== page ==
I would like to write with Elizabeth sometime. She and I could make a great team! She is a W.O.W (World of Warcraft) expert, and I’m a vampire expert. I’d like her to co-author a book that combines the two elements. It could happen…

Do you ever work together or do you each need your separate space?

We all sit in the same room to write… for now; with three PCs and three desks, and our backs to each other. That might change this summer when Elizabeth is home full-time. Talking when folks are trying to write is prohibited. Whoever talks the most is getting kicked to the spare room in the back, so let that be a warning to you…Kevin! LOL

Have you ever considered all working together on one story?

No, but now that you mention it, what a cool story that would be! We would mix all of our genres together in one delicious soup!

I hear that some of the book covers are a bit of a family project. Can you tell us a story about how one or two of them came to be?

Sure! Elizabeth is the Photoshop graphic artist in the family so that makes her my art slave. She has built all of my covers on her computer. I always give her an idea of what I have in mind and then she runs with it: titles, graphics, special PSD brushes—she is the bomb. And with Kevin’s novel, WISP, we used a friend’s photograph and Elizabeth turned it into a stunning and rare book cover for the world to ooh and aah over. Kevin’s contribution is to keep the Icee’s coming and cheer us on. He is not allowed near the art studio. You should see the bear he drew for us one time during a game of Pictionary…

Do you read each other's finished writing (published or unpublished)? If yes, do you have a favourite story?

YES. And during the writing process, we will share little doses to get some encouragement or direction. The most memorable story concerns my first written novel (4th published), THE JUDGING.

It was 2004 and my first attempt at writing an entire novel. It was a ridiculous 180K words (for those who don’t know, a novel is normally less than 100K) and all over the place. I took it to my husband to read and he did. When he finished, he felt let down by the dreary ending. He said, “is this how it ends? No resolution? No redemption? We went through all this (180,000 words) for no pay-off?”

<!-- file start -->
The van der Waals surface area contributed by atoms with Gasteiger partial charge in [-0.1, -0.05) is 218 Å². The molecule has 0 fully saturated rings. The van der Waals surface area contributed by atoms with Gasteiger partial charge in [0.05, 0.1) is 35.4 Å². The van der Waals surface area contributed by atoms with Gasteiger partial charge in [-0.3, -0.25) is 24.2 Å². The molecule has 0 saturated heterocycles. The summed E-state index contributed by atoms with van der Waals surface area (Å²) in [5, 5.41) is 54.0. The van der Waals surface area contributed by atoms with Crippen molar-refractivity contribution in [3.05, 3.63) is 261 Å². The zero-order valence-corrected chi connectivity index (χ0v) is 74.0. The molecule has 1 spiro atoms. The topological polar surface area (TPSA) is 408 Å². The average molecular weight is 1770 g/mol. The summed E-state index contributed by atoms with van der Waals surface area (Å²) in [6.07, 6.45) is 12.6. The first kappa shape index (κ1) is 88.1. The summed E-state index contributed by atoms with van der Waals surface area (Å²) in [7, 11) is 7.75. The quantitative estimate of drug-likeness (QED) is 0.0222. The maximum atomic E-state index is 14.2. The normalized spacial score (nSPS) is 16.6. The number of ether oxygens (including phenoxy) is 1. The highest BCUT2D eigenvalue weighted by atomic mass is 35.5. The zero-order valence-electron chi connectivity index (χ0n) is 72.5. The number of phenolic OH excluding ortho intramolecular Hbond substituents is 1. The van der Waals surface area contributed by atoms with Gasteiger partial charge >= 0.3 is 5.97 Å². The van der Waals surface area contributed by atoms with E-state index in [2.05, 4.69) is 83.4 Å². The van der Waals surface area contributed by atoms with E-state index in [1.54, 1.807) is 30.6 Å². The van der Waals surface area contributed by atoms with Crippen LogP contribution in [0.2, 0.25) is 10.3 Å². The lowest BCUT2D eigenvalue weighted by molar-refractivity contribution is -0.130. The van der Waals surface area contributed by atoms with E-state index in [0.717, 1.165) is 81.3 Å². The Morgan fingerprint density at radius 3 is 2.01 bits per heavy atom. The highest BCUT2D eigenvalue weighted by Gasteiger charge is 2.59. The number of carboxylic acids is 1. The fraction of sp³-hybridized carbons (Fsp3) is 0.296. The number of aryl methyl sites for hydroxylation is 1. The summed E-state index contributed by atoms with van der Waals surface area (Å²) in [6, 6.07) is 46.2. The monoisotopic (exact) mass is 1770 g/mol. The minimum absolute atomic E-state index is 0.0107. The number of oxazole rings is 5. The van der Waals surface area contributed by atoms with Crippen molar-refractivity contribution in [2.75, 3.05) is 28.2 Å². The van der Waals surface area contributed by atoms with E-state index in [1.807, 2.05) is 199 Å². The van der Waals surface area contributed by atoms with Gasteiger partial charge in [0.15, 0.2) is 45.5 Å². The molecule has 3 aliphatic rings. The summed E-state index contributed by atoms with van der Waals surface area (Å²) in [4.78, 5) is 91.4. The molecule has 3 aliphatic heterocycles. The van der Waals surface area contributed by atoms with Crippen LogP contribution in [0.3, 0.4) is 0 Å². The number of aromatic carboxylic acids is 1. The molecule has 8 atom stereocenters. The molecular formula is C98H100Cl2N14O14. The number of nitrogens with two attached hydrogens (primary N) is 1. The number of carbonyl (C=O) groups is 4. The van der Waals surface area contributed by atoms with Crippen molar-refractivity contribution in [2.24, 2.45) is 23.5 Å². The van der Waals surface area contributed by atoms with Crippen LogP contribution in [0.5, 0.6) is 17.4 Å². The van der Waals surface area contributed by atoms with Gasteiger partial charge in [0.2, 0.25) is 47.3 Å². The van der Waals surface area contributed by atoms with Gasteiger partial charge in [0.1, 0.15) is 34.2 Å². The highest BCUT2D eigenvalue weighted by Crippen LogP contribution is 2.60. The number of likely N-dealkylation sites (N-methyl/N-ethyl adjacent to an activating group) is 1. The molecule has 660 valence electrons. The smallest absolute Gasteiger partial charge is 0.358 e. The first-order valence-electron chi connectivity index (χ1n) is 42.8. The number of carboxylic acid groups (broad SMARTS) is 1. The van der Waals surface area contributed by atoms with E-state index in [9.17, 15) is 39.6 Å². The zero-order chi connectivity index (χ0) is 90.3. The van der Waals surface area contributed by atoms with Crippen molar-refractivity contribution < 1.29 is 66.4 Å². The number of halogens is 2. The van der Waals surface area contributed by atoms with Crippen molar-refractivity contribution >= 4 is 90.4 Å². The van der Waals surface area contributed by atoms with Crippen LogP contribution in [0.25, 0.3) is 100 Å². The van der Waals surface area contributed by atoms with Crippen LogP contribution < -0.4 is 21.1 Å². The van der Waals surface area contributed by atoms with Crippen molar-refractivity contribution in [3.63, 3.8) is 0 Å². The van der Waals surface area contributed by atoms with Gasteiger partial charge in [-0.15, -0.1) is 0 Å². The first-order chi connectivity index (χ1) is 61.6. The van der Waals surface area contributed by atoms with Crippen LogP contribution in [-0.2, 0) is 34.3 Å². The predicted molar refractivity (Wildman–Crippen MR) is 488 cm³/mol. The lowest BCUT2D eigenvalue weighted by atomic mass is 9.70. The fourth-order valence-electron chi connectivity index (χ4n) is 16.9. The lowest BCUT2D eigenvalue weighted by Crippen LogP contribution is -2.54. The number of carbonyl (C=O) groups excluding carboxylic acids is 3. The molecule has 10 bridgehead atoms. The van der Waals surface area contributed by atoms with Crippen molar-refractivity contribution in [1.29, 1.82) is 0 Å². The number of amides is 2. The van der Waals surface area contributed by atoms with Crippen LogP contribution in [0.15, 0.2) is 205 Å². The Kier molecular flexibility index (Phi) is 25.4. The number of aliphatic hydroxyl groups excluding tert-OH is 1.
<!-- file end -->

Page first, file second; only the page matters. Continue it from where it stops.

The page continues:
I wasn’t hurt. I took his words to heart and fixed the ending. The rest is history. If my husband hadn’t pointed out this very simple story flaw, there’s no telling how long it would have taken me to figure it out on my own! Nowadays, we try to share our work before it goes to the publisher. We sometimes read the entire novel aloud to each other for one last check. It’s a fun way to spend every evening for a month.

I've heard it can sometimes be rough as an author, because no matter how many people love your book, there will always be some who hate it. How do you encourage each other through the rough patches?

That is the toughest part, getting bad reviews. So far, it’s only been me to get reviews, so my daughters showers me with love and says the bad reviewer is DUMB. My husband hugs me and reminds me of the hundreds of 5-star reviews I have, and tells me that I can’t please everyone. WHY NOT!? Okay, I understand…

How does the creative process of getting your stories and work out there affect your family life? Does it make it chaotic or keep you from doing certain things together? Or are you much stronger together?

I’ll share with you one funny side-effect of living in a writing family: the ZONE OUT. At any point in time—during a movie, during dinner, during a conversation, while driving—any one of us is liable to zone out and start writing a book in our heads. I do this all the time. It doesn’t make any of us good listeners. We have to work at it and concentrate to hear what the other is saying.

Writing together has the potential to make us a stronger family, I think. We have the same interests, and we can attend writer’s conferences and conventions together, go to book signings together, fun stuff.

A main drawback to living with writers is that when we get caught up in our fantasy world, it is difficult to snap out of it for every tiny little comment or announcement from a family member. That is why I made a sign that I put on the back of my chair; it reads: I’M NOT IGNORING YOU. I’M WORKING. SHALOM.

Whatever works, right?

Is there anything else you'd like to share with my readers?

I would love to thank you, Erika, for having us here and I hope your readers will gallop over to and see if there’s anything on the menu that you might find tasty. As fun as writing is, I love sharing the finished product with others! I work with my publisher to keep the prices low so everyone can afford my books, so have a look. They are also available worldwide, so don’t let the MADE IN AMERICA stamp scare ya! Ya’ll feel free to email me at and let me know whuzzup! Also, I would be more than thrilled if you would “friend” me on facebook  and if you join my facebook group, you could win a FREE book! I’m crazy like that! Here’s the link:!/group.php?gid=96952574559



Ellen C Maze


A HUGE thank you to Ellen, for not only answering all my curiosities, but for being so entertaining at the same time!

If you would like to know more about Ellen, Kevin's, and Elizabeth's work please click those links! If you'd like to read my reviews of Ellen's books you can find them here:



  1. This is wonderful and you arranged it so well with the link and photos! Thank you again for having me, Erika! I will go share your blog around now...

  2. That was a very good and interesting interview. Thanks for sharing it. I found you from book blogs. I'm now following you and I look forward to reading more book reviews. Have a great weekend.